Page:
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1

As has already been said, blocking IP's will not work. DDoS attacks are very hard and sometimes impossible to protect against. I would recommend using a service like CloudFlare. The DDoSers themselves use it to protect themselves from their fellow DDoSers. It has a free tier and a paid tier. If what you are protecting is low scale (i.e, smaller than a ...


2

If you care about DDOS attacks blocking by IP address will probably not help much, because DDOS means Distributed Denial Of Service and thus is typically caused by a large number of hosts, usually some botnet. In this case there are not only lots of sources for the attack but they also often change over time, so simply blocking by source IP address does not ...


4

If you're interested in understanding methods of protection on a more technical level, there are plenty of articles detailing more in depth strategies to protect yourself from a DDOS attack, such as this one from Cisco: http://www.cisco.com/c/en/us/support/docs/security-vpn/kerberos/13634-newsflash.html That being said, you may have noticed that even some ...


1

It's very hard or impossible to exploit this vulnerability over the network as Nic Barker already stated. I want to mention that it's best practice to define a lockout threshold for authentication mechanisms. For example: If a client authentication fails for the 7th time, further authentication for this client is blocked for at least 5 minutes. If a lockout ...


0

How feasible the attack is depends on how much noise you have to remove to get to the signal you want to have. If you can do a lot of tests against the website you should be able to increase the level of signal which might be enough to filter out enough noise to make this kind of attack feasible. But details depend a lot on the actual setup of the system you ...


1

While this is certainly a very interesting idea, in practise I think it's pretty much impossible to exploit. We're on a fiber connection here, and even the response time direct to our ISP is all over the place: If the difference you're looking for is a few nanoseconds, you'd literally have to already have access to the local machine to even begin to hope ...


3

This is not a good idea. I would also like to quote the question: I still feel like most people are probably using a password that is the required length or only 1 or 2 characters over the limit. Agree! Well, I don't actually assume people to create passwords of one or two characters if you set the minimum length to 0, but most of your unrestricted ...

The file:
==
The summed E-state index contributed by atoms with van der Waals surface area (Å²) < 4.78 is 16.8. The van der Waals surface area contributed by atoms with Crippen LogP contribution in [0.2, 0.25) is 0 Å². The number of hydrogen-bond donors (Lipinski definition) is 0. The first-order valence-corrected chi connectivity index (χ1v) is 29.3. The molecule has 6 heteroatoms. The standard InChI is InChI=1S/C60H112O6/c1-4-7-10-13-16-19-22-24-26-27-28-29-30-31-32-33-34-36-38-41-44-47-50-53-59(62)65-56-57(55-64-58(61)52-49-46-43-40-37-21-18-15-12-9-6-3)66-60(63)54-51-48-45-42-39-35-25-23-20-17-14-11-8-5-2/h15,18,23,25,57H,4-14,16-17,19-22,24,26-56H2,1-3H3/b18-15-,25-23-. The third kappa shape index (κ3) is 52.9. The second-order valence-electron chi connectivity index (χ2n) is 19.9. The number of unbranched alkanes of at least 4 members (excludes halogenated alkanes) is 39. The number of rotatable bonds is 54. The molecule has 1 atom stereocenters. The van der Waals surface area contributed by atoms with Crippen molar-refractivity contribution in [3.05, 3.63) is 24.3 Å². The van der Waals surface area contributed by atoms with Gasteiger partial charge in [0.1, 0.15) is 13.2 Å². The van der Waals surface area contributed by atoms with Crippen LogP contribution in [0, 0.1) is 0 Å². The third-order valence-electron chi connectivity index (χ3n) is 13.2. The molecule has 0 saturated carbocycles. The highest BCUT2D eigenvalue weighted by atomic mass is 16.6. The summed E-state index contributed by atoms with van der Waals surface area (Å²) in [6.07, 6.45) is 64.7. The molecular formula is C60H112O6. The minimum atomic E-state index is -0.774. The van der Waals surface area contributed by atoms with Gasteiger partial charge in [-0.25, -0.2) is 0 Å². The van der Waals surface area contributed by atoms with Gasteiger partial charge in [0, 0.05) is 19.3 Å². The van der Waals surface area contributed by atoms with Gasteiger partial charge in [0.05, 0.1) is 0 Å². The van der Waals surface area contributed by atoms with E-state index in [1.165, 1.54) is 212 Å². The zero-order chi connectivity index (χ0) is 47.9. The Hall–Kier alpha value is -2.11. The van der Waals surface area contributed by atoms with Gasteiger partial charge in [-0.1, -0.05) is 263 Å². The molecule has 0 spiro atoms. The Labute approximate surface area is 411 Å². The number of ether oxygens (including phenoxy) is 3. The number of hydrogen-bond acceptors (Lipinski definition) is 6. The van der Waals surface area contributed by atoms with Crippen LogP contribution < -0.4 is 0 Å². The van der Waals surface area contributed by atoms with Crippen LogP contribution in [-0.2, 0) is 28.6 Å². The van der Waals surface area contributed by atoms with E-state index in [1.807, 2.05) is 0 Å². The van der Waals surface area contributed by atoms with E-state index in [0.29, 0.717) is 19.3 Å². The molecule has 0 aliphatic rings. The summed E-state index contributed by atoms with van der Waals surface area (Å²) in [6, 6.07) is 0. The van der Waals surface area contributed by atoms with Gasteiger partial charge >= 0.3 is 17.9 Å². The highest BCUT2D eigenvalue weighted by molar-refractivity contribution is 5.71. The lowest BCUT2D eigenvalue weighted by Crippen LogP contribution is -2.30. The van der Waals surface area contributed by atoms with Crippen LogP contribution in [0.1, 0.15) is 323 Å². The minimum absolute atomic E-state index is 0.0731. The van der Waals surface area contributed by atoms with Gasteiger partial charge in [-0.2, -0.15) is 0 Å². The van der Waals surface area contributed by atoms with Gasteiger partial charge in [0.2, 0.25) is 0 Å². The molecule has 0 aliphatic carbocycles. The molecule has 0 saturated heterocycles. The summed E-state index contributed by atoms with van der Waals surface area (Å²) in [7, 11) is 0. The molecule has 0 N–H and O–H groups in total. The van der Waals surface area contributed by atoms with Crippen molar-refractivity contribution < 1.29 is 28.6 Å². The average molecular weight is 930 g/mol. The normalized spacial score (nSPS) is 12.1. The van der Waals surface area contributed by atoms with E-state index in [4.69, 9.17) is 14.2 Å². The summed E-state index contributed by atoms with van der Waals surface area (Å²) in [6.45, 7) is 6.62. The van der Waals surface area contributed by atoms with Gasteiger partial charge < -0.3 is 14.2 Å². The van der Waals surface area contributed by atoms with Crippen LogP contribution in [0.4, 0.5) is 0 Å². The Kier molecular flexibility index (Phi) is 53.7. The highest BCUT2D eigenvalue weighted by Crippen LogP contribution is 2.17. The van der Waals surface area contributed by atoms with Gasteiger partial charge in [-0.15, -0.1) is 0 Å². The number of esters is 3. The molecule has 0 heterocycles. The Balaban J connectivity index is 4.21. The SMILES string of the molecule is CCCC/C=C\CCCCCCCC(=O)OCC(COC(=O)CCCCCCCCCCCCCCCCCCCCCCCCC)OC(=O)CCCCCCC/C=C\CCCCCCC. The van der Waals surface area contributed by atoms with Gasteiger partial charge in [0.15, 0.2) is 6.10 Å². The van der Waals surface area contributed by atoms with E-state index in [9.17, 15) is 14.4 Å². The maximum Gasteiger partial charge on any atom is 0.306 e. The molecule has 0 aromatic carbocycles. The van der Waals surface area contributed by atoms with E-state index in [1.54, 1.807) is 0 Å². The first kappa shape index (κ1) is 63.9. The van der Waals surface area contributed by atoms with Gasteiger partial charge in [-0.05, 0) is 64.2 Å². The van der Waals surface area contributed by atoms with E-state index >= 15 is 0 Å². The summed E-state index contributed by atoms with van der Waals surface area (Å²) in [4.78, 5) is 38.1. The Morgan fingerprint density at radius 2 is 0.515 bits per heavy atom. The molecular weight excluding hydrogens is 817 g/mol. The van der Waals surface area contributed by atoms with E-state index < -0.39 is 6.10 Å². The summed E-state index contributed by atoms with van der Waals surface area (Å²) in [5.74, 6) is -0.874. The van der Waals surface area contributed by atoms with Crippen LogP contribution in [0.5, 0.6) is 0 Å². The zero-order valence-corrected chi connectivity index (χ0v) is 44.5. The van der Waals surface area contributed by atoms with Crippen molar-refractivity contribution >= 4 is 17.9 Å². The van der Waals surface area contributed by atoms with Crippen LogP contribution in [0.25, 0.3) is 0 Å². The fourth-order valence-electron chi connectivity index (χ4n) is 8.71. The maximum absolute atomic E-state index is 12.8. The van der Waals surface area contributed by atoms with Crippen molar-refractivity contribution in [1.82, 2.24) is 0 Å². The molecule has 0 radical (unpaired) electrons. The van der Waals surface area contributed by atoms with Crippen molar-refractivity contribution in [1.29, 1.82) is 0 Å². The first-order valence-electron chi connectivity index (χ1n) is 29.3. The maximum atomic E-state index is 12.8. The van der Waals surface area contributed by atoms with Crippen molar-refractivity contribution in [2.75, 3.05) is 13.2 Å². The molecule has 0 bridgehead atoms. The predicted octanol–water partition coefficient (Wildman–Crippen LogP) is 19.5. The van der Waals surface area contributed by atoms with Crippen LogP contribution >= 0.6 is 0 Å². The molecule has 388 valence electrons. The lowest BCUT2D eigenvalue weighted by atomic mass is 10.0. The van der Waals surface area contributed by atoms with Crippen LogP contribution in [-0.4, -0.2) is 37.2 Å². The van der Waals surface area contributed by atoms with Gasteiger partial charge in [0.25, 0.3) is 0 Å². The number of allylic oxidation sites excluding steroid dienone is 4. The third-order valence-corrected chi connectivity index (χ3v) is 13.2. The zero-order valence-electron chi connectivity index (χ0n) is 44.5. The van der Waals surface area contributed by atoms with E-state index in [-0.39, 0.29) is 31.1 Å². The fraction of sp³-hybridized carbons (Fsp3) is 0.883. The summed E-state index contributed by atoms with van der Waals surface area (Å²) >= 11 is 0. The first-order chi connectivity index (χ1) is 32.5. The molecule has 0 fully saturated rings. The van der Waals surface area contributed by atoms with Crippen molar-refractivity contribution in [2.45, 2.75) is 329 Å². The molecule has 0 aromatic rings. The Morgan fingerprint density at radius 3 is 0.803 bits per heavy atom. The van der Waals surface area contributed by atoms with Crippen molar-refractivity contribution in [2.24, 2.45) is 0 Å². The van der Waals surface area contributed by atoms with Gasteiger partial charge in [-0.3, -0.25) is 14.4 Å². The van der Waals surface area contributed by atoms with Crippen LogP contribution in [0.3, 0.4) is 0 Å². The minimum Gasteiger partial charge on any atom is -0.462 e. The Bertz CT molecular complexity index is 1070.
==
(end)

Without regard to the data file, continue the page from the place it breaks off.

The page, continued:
52

One related question that you missed in your list is this one: How critical is it to keep your password length secret? The accepted answer there (disclaimer: mine) shows that if you have a password scheme which allows all 95 printable ascii characters, then the key space ramps insanely quickly every time you increase the length of the password by 1. You ...


13

The answer is in your question. Assuming the use of only alphanumeric characters, requiring 8+ characters removes about 3.5 trillion password possibilities (most of them would just be random gibberish). This leaves ~13 quadrillion passwords that are 8-9 characters. Establishing a minimum length, or even an exact length, for passwords forces the user to ...


4

Not uniformly applying a password policy introduces unnecessary security risks and definitely does not improve security. Allowing weak passwords to exist just improves the likelihood that the attacker will crack a hash using a list of common passwords. This problem is made worse as the number of users increases. If 1/100 accounts have a password that ...


1

Taking AES-128 as an example, you have a 128 bit key. The "stupid" brute force attack would require you to check every possible 128-bit key until you get back plain text that makes sense. There are 2^128 possible keys and hence the complexity of brute force on AES-n, where n represents the key size is O(2^n). Now obviously there are ways to constrain the ...


7

While this of course depends on the encryption method, the usual, short answer is: no, making the file bigger does not make exhaustive search harder. In general, someone tries an exhaustive search on some key because he is interested in the file contents, meaning that he has context: he already knows the kind of data that he will find. Decrypting only the ...


0

John The Ripper seems to welcome external contribution especially through their "Jumbo" aka "community enhanced" version of the software instead of the mainstream one. It is described as having a lower quality standard, but easier for patch integration allowing more people to integrate new modules in a more convenient way which, I think, is precisely what ...


3

Theoretically speaking, Scrypt gives higher safety per unit compute time than already similar known ones. It is also possible, with Scrypt, to set the memory space needed to compute the result thus making a brute-force attacker pay penalties (in terms of memory and processor ... and GPU). From a theoretical and algorithmic perspective Scrypt is ...


0

it is really not clear to me what is the question but it seems you have a problem with sending and receiving the cookie. But I think you should look at the following python package http://docs.python-requests.org/en/latest/user/quickstart/# http://docs.python-requests.org/en/latest/user/quickstart/#cookies But I think this is really a programming ...



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